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The Captive

Berlinale, the most smoothly run of all major festivals, is a pleasure for the Anglophone. Everybody speaks English and most of the non-English-language films have English subtitles rather than German. However, this Anglo-centricism seems to be creeping into several films here, among those from the Philippines, China and Switzerland, which suffer from the misguided idea that they would attract a wider audience, especially an American one.

English is the lingua franca of Brillante Mendoza's The Captive, which seems to have been directed by his younger brother, Mediocre Mendoza. Based on a true story of the kidnapping of a group of tourists and Christian missionaries by a group of armed men belonging to a militant Islamist group, it fails the first principal of a disaster movie: identification with the victims. Except for Isabelle Huppert, as one of the missionaries, they're an anonymous lot. Only toward the end of a long two hours, during which we are subjected to what can be called "wobblyscope"—jerky handheld camerawork intending to give the story the immediacy of a documentary, relieved only a few times by a crane shot or two—is there a feeble attempt to get Huppert to relate to one of her captors, a 15-year-old soldier. Mendoza seems to think that it's enough to present the hardships the victims suffered in the Philippine jungle at the hands of Islamist fanatics without any overarching viewpoint.

Far worse was Zhang Yimou's latest disaster—after his crass remake of the Coen brothers' Blood Simple, called A Woman, a Gun and a Noodle Shop, shown in Berlin two years ago. One of the most expensive of Chinese films, Flowers of War, set during the Japanese invasion of Nanking in 1937, is a waste of money and 140 minutes of one's time. There are a lot of spectacular explosions and guns firing, sexy prostitutes seeking refuge in a Roman Catholic church and pretty adolescent girls at the missionary school where Christian Bale, as a drunken American renegade, has taken on the guise of a priest to protect the women and children. This allows much of the stilted dialogue and some speechifying to be in English.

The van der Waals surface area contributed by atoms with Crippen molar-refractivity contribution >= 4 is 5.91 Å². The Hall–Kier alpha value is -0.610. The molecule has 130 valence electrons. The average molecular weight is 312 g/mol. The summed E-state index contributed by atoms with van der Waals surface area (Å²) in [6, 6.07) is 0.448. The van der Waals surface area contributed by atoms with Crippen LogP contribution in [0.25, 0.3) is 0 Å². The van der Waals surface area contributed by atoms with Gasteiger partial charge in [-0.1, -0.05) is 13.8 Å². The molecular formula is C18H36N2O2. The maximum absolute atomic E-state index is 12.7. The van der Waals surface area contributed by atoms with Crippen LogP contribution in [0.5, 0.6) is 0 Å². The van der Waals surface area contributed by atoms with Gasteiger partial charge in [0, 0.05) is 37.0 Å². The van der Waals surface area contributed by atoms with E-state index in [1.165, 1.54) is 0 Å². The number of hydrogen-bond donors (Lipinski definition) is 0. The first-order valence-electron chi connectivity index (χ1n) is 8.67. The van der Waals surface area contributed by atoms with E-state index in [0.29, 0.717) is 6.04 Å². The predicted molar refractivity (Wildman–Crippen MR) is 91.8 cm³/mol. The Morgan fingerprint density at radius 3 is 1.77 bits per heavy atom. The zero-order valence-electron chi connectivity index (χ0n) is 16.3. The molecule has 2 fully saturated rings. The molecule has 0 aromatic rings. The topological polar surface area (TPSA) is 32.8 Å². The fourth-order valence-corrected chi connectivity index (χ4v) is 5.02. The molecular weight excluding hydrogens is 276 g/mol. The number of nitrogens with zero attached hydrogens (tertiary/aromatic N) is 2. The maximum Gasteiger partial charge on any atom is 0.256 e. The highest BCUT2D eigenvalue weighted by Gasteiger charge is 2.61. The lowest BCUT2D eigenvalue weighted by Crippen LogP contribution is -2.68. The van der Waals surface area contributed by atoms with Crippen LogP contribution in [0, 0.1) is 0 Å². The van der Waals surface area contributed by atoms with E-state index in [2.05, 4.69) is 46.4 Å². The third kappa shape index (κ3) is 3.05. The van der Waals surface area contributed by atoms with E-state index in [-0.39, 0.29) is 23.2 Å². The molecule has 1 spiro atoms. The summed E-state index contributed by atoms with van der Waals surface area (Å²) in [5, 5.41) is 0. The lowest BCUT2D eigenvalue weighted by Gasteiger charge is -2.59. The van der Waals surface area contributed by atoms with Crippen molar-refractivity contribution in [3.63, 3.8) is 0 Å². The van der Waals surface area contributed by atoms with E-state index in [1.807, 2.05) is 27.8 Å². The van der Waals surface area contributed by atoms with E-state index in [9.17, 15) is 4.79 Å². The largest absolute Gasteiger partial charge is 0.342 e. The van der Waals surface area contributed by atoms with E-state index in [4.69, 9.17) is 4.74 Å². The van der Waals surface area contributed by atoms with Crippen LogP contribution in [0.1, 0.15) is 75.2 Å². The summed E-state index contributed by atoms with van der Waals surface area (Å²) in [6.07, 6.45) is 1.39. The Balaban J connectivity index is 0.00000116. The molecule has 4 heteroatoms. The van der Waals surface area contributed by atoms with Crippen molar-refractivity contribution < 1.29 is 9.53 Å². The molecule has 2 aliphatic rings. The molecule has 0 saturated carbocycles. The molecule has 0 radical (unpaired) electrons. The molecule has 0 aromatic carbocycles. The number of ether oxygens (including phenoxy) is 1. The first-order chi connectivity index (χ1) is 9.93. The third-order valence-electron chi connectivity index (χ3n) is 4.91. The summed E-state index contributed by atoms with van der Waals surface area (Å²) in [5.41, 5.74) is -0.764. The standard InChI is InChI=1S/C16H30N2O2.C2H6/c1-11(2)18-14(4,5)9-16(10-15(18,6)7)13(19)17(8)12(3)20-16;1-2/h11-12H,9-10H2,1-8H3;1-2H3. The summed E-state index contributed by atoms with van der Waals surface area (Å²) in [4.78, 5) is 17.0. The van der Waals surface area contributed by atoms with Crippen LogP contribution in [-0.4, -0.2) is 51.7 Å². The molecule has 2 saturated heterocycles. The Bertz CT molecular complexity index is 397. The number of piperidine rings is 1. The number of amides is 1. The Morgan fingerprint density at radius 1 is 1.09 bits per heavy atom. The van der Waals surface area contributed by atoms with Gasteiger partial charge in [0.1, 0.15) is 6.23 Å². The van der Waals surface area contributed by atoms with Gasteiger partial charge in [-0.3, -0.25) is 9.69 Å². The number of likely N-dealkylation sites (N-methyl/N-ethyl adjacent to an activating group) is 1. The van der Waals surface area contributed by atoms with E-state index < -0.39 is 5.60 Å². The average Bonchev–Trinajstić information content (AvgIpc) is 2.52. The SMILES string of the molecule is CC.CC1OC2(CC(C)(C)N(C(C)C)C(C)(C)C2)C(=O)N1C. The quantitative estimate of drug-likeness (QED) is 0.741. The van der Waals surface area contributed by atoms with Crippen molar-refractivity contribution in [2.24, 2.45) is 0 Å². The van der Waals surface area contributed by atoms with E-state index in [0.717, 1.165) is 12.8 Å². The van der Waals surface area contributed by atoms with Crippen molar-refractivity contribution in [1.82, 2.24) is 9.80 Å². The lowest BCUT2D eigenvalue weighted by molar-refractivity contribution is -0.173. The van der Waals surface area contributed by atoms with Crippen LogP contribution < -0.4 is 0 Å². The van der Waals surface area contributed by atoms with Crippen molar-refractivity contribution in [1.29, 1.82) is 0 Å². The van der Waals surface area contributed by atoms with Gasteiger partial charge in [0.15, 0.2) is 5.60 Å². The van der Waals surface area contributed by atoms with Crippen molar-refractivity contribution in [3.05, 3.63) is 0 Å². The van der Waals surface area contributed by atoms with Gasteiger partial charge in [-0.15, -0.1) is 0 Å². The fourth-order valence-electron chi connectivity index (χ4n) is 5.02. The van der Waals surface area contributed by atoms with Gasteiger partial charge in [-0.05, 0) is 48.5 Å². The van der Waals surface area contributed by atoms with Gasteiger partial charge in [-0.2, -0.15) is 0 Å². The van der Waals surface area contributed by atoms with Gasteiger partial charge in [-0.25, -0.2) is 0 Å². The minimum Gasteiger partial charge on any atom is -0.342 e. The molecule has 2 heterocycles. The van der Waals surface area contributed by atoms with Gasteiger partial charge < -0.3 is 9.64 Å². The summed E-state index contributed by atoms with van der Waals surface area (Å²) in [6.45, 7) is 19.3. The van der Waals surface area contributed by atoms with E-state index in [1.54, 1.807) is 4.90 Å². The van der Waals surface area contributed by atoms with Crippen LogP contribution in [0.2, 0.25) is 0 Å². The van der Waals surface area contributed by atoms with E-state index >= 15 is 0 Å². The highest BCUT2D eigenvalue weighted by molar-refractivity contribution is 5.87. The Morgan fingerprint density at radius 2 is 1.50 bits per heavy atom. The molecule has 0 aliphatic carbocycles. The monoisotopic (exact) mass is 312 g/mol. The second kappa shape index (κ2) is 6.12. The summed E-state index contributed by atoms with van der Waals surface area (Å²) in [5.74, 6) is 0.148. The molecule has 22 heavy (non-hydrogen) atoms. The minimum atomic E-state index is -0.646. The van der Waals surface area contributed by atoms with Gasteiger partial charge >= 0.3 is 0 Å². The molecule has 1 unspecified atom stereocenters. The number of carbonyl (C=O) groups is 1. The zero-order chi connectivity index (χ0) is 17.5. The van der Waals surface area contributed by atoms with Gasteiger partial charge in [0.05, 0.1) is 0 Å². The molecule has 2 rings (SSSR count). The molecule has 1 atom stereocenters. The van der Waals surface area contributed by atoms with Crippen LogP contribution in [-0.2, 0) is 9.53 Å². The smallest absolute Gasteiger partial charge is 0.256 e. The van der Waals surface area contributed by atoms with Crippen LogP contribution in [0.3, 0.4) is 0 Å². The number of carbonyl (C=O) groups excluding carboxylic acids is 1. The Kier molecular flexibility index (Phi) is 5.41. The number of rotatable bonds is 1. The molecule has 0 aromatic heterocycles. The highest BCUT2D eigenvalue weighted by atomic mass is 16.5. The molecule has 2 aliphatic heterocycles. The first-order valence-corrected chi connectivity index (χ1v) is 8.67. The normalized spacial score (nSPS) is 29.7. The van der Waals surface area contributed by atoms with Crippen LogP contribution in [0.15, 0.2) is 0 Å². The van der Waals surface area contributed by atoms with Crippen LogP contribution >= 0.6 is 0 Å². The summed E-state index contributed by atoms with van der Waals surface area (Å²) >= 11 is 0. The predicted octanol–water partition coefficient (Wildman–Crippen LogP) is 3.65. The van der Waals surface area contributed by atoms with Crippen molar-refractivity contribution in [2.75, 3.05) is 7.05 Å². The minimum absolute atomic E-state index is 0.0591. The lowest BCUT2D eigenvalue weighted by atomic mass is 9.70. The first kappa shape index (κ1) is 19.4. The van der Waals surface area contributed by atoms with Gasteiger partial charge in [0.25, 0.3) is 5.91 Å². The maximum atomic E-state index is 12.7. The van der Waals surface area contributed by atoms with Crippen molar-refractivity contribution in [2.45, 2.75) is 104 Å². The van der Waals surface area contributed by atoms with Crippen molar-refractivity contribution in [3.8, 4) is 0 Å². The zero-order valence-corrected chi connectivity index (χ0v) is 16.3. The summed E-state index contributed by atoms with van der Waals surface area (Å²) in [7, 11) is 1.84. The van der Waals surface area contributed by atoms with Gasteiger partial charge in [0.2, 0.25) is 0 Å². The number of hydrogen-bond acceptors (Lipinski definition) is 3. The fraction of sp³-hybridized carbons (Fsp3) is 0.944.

Ursula Maier's Sister benefits greatly from the single setting of a luxury ski resort in Switzerland, and the performance by 14-year-old Kacey Mottet Klein, already seen in Maier's superior first feature, Home. He plays a boy who steals what he can at the resort—mostly expensive skiing equipment—to support his jobless, sluttish sister. The original title, L'Enfant d'en Haut ("the child from on high"), is more descriptive than Sister. Although quite intriguing for much of the way, it begins to become less so after an unconvincing character revelation, and the boy's stealing becomes repetitious. There's also the introduction of a British kitchen worker (Martin Compston of Ken Loach's Sweet Sixteen), mainly to get in some English dialogue—albeit in a broad Scottish accent. No matter how unfair comparisons are, I couldn't help but be reminded of what the Dardenne brothers would have made of the same plot and characters. The main message of the film is "if you go skiing don't leave your gear lying around."

"I'd like to be able to speak English," says the Southern-accented Billy Bob Thornton, playing a rather simple ex-pilot, to a young English woman whose accent excites him sexually. Thornton's fourth feature, Jayne Mansfield's Car, is a reasonably enjoyable, competently made family drama set in a small town in Alabama in 1969, while the Vietnam War is raging. The war is a divisive element, creating tension between the generations, especially between the head of the family (the splendid Robert Duvall, who more and more resembles an iguana) and his peacenik, pot-smoking son (a bearded, long-haired Kevin Bacon). The main thrust of the plot is the bringing together of the Alabama family and an English one for a funeral, a device that provides an initially amusing culture clash that hovers on caricature. It also hovers most of the time on the right side of sentimentality, though it moves on the wrong side as the narrative threads are gathered toward the end. Nevertheless, there are some delightful sequences (excluding the one where Billy Bob masturbates while the aforementioned English girl recites "The Charge of the Light Brigade" in the nude), especially when the two wonderful old heads, John Hurt and Duvall, get together. The titular car, by the way, the one in which the star was killed, is up for sale to the macabre pleasure of Duvall, who likes to visit the scenes of auto accidents.

An exception, in a competition that's yet to catch fire, is Meteora, by the South American-based Greek director Spiros Stathoulopoulos. Magically photographed around an Orthodox monastery perched up in the mountains of central Greece, it manages brilliantly to combine documentary, fiction, and animation in its depiction of an Abelard and Heloise-like love affair between a monk and a nun (played by the incredibly attractive Theo Alexander and Tamila Koulieva). The film's exploration of the sacred and the profane on a number of levels made it something special, and it made me hope for another revelation in the second half of the competition.

Berlinale runs from February 9—19.

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TAGS: a woman a gun and a noodle shop, berlinale, billy bob thornton, blood simple, brillante mendoza, christian bale, ethan coen, flowers of war, isabelle huppert, jayne mansfields car, joel coen, john hurt, kacey mottet klein, ken loach, kevin bacon, martin compston, meteora, robert duvall, sister, spiros stathoulopoulos, sweet sixteen, tamila koulieva, the captive, the charge of the light brigade, theo alexander, ursula maier, zhang yimou








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